Wolfish-looking Kade chuckled darkly on the other side of the table and nodded in the direction of the scarred warrior seated near him. “If Riordan doesn’t respond to those lines of questioning, let Rio here put his hands on him for a few seconds. Once Riordan feels his life leaking away, I’ll bet all of his Opus secrets will start spilling out.”
On one of the monitors, the Order’s German-born commander, Andreas Reichen, cleared his throat. “If the rumors in Europe are true, it sounds like Opus has been acquiring new chemical technology recently.”
Lucan wasn’t the only one to mutter a curse at that newsflash. “They already have access to liquid UV light weaponry. What other kind of chemical technology should we be looking for?”
“You won’t like it,” Andreas said. “There’s underground talk about a new, extremely powerful narcotic. Something that turns even the most docile Breed into a mindless, bloodthirsty savage.”
“We’ve been hearing the same thing in Rome the past few days,” Lazaro Archer said from his feed on another of the conference room monitors.
“Jesus Christ,” Dante hissed. “Sounds too much like Crimson.”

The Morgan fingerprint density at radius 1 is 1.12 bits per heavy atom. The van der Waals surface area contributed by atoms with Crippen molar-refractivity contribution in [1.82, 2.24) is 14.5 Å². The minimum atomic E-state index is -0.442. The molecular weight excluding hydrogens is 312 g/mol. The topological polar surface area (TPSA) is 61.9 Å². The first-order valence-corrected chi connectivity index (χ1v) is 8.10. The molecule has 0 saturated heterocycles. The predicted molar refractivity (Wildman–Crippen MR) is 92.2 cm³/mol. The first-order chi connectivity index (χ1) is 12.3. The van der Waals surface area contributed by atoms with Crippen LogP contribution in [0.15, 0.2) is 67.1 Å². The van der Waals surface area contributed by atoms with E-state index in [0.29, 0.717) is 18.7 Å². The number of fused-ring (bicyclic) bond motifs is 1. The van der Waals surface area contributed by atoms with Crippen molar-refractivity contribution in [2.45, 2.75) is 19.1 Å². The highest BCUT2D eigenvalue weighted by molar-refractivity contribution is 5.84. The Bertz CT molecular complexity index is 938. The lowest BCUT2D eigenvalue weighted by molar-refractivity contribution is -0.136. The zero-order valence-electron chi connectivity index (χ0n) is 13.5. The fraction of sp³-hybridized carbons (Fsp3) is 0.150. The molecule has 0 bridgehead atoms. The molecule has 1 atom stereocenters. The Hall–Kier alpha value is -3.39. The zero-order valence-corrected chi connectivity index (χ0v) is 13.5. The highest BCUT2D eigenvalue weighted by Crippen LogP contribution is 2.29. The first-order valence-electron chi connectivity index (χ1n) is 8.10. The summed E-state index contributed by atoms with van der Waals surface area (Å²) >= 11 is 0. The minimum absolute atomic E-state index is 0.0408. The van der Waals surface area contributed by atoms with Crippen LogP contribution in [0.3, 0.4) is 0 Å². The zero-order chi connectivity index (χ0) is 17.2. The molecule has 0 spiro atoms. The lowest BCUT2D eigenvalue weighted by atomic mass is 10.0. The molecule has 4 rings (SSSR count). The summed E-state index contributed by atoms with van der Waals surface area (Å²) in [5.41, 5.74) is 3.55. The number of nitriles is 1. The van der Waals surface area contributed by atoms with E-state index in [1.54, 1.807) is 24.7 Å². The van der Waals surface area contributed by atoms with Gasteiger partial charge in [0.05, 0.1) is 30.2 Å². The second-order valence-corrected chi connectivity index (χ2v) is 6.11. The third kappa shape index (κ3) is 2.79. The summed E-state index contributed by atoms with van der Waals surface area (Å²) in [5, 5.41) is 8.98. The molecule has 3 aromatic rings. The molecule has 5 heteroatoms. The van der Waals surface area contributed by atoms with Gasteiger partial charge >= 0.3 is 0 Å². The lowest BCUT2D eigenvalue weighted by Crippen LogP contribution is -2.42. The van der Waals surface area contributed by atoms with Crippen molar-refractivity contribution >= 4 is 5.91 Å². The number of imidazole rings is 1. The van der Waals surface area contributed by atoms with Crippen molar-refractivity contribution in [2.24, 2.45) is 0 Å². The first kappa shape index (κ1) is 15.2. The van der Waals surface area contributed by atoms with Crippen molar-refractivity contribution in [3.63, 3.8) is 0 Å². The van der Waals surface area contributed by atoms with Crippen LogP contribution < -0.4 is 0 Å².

Twenty-odd years ago, a red, powder-based club drug had cropped up in Boston and elsewhere. It had spread like wildfire, and had cut a deep gash in the Breed communities, turning good sons into blood-addicted Rogues.
Sterling Chase had been one of the first to go after the drug and its creator. It was that quest that had brought him to the Order in the first place.
And if Opus had a similar narcotic now, they wouldn’t be the first to use it as a weapon against those who crossed them. More than one person seated around the table here tonight could attest to that firsthand.
Chase’s expression was stark and contemplative now, even after Tavia gently took his hand in hers in a show of affection and support.